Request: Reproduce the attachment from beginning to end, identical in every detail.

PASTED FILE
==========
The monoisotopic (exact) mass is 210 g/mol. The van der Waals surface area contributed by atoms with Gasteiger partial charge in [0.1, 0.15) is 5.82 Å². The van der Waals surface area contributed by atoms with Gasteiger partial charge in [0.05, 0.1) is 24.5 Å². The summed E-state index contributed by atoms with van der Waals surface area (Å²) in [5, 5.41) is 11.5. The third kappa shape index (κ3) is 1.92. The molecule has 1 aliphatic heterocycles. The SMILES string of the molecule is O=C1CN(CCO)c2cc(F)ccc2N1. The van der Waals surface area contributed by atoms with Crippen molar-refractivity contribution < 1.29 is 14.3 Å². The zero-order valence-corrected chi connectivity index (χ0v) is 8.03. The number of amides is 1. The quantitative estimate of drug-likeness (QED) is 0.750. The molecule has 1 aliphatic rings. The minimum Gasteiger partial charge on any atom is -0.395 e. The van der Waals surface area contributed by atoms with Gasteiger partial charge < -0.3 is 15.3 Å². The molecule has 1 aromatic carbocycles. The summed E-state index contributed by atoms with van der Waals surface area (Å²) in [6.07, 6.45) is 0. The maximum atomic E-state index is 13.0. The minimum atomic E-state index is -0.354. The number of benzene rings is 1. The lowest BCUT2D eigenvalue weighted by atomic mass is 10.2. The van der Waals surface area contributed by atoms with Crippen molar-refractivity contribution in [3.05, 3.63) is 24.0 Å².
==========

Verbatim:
The monoisotopic (exact) mass is 210 g/mol. The van der Waals surface area contributed by atoms with Gasteiger partial charge in [0.1, 0.15) is 5.82 Å². The van der Waals surface area contributed by atoms with Gasteiger partial charge in [0.05, 0.1) is 24.5 Å². The summed E-state index contributed by atoms with van der Waals surface area (Å²) in [5, 5.41) is 11.5. The third kappa shape index (κ3) is 1.92. The molecule has 1 aliphatic heterocycles. The SMILES string of the molecule is O=C1CN(CCO)c2cc(F)ccc2N1. The van der Waals surface area contributed by atoms with Crippen molar-refractivity contribution < 1.29 is 14.3 Å². The zero-order valence-corrected chi connectivity index (χ0v) is 8.03. The number of amides is 1. The quantitative estimate of drug-likeness (QED) is 0.750. The molecule has 1 aliphatic rings. The minimum Gasteiger partial charge on any atom is -0.395 e. The van der Waals surface area contributed by atoms with Gasteiger partial charge < -0.3 is 15.3 Å². The molecule has 1 aromatic carbocycles. The summed E-state index contributed by atoms with van der Waals surface area (Å²) in [6.07, 6.45) is 0. The maximum atomic E-state index is 13.0. The minimum atomic E-state index is -0.354. The number of benzene rings is 1. The lowest BCUT2D eigenvalue weighted by atomic mass is 10.2. The van der Waals surface area contributed by atoms with Crippen molar-refractivity contribution in [3.05, 3.63) is 24.0 Å².